RAYUNG, Thailand (AP) – The Irrawaddy dolphin calf – sick and too weak to swim – was drowning in a tide pool on a beach in Thailand when fishermen found it.
The fishermen quickly alerted marine rescuers, who advised them on how to provide emergency aid, so the rescue team could take the child to Thailand’s Marine and Coastal Research and Resource Center for veterinary assistance.
The child was nicknamed Paradon, loosely translated as “brotherly burden”, because the participants knew from day one that saving his life would not be an easy task.
Listed as a threatened species by the International Union for Conservation of Nature, Irrawaddy dolphins are found in the shallow coastal waters of South and Southeast Asia and in three rivers in Myanmar, Cambodia and Indonesia. Their survival is threatened by habitat loss, pollution and poaching.
Officials from the Center for Marine Research believe there are still about 400 Irrawaddy dolphins along the country’s east coast, bordering Cambodia.
Since fishermen found Paradon on July 22, dozens of vets and volunteers have been helping him at the center in Rayong on the Gulf of Thailand.
“We said among ourselves that the chances of him surviving were very slim given his condition,” Thanavan Chomchoen, a veterinarian at the center, said on Friday. Usually, dolphins found stuck on the beach are in such a terrible state. The chances of survival for these dolphins are usually very small. But we did our best that day.”
Workers put him in a seawater pool, treated pneumonia that left him extremely ill and weak, and hired volunteers to keep an eye on him around the clock. They have to carry him into his tank to prevent him from drowning and give him milk, first with a tube, then with the bottle when he gets his strength back.
One or two vets and volunteers stay for each 8-hour shift, and the other workers take care of the water pump and filter and make milk for the calf during the day.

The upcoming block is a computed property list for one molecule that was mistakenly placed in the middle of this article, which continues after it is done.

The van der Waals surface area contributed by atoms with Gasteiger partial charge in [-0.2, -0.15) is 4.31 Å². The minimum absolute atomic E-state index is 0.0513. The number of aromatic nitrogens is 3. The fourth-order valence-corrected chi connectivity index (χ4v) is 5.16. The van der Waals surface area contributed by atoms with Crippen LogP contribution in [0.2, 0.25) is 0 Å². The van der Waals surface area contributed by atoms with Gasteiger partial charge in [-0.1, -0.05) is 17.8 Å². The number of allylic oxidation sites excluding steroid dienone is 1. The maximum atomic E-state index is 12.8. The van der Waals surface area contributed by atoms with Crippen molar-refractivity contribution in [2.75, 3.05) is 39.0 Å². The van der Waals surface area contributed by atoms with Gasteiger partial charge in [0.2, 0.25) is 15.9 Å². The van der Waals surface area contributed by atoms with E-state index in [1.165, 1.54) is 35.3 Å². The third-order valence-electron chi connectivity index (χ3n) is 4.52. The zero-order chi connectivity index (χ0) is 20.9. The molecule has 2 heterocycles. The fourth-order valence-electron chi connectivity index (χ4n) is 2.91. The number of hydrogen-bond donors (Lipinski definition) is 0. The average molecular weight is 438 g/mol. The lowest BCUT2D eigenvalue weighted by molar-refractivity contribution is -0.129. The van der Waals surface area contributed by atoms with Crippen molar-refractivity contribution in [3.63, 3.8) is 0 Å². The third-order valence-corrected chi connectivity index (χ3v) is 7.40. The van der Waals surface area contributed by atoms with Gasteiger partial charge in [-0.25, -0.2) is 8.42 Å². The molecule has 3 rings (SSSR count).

After a month, Paradon’s condition improves. A calf, believed to be between 4 and 6 months old, is now able to swim and shows no signs of infection. But the dolphin, which was 138 centimeters (4.5 feet) long and about 27 kilograms (59 pounds) long on July 22, is still weak and not getting enough milk, despite the team’s best efforts to get him every 20. minute. to do.
Thippunyar Thipjuntar, a 32-year-old financial advisor, is one of the many volunteers who come to work in the childcare at Paradon.
Tipponia said Baradon’s round face and curved smiley mouth couldn’t help but cling to him and worry about his development.
“He doesn’t eat enough, but he just wants to play. I’m afraid he’s not getting enough nutrition,” she told The Associated Press on Friday as she feeds the sleeping Paradon, creaking in her arm. Here, as a volunteer, you naturally want him to be strong and live.”
Somana Kagunwatanakul, director of the naval center, said Paradon will need long-term care, perhaps up to a year, to be weaned off the milk and able to forage for food.
“If we let him go when he gets better, the problem is he can’t drink milk. We’ll have to take care of him until he has teeth, then we’ll have to teach him to eat fish, be a part of a pod. It will take some time,” said Somana.
Paradon caregivers believe that loving, comprehensive care is worth it.
“If we can save a dolphin, it will help our knowledge as there have not been many successful cases of treating this type of animal,” said vet Thanavan. “If we can save him and he survives, we’ve learned a lot from this.”
“Secondly, I think that by saving him and giving him a chance to live, we are also raising awareness about the conservation of this kind of animal, which is rare and not much left.”